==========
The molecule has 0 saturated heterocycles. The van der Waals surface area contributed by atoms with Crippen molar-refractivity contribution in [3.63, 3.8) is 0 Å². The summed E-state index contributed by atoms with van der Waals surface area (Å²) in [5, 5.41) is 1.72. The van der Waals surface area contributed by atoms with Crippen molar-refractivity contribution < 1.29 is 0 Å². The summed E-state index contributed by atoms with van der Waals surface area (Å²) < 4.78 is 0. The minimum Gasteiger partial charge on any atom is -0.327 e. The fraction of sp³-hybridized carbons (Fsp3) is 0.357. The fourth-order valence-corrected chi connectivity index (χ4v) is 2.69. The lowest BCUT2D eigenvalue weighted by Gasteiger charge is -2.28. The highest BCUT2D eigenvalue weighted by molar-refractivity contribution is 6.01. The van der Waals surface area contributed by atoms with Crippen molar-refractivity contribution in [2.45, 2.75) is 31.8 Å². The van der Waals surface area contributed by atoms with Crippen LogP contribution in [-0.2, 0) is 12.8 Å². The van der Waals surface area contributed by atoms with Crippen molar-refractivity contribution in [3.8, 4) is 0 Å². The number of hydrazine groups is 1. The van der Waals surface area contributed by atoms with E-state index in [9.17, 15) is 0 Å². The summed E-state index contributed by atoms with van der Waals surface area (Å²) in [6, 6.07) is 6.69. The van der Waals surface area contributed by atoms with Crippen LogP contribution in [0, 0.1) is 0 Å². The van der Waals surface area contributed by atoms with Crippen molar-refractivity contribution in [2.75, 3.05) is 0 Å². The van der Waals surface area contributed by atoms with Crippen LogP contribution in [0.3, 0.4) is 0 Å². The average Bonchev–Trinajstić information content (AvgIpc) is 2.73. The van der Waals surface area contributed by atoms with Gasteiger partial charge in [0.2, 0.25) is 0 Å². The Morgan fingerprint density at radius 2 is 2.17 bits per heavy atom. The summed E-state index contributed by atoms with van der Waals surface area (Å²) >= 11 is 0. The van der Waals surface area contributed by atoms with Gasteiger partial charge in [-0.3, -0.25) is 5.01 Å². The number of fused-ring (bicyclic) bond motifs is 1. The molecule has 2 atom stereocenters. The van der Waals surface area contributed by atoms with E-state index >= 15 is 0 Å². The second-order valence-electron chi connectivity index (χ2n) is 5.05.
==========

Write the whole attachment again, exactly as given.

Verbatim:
The molecule has 0 saturated heterocycles. The van der Waals surface area contributed by atoms with Crippen molar-refractivity contribution in [3.63, 3.8) is 0 Å². The summed E-state index contributed by atoms with van der Waals surface area (Å²) in [5, 5.41) is 1.72. The van der Waals surface area contributed by atoms with Crippen molar-refractivity contribution < 1.29 is 0 Å². The summed E-state index contributed by atoms with van der Waals surface area (Å²) < 4.78 is 0. The minimum Gasteiger partial charge on any atom is -0.327 e. The fraction of sp³-hybridized carbons (Fsp3) is 0.357. The fourth-order valence-corrected chi connectivity index (χ4v) is 2.69. The lowest BCUT2D eigenvalue weighted by Gasteiger charge is -2.28. The highest BCUT2D eigenvalue weighted by molar-refractivity contribution is 6.01. The van der Waals surface area contributed by atoms with Crippen molar-refractivity contribution in [2.45, 2.75) is 31.8 Å². The van der Waals surface area contributed by atoms with Crippen LogP contribution in [-0.2, 0) is 12.8 Å². The van der Waals surface area contributed by atoms with Crippen molar-refractivity contribution in [3.8, 4) is 0 Å². The number of hydrazine groups is 1. The van der Waals surface area contributed by atoms with E-state index in [9.17, 15) is 0 Å². The summed E-state index contributed by atoms with van der Waals surface area (Å²) in [6, 6.07) is 6.69. The van der Waals surface area contributed by atoms with Crippen LogP contribution in [0, 0.1) is 0 Å². The van der Waals surface area contributed by atoms with Crippen molar-refractivity contribution in [2.75, 3.05) is 0 Å². The van der Waals surface area contributed by atoms with Crippen LogP contribution in [0.3, 0.4) is 0 Å². The average Bonchev–Trinajstić information content (AvgIpc) is 2.73. The van der Waals surface area contributed by atoms with Gasteiger partial charge in [0.2, 0.25) is 0 Å². The Morgan fingerprint density at radius 2 is 2.17 bits per heavy atom. The summed E-state index contributed by atoms with van der Waals surface area (Å²) >= 11 is 0. The van der Waals surface area contributed by atoms with Gasteiger partial charge in [-0.3, -0.25) is 5.01 Å². The number of fused-ring (bicyclic) bond motifs is 1. The molecule has 2 atom stereocenters. The van der Waals surface area contributed by atoms with E-state index >= 15 is 0 Å². The second-order valence-electron chi connectivity index (χ2n) is 5.05.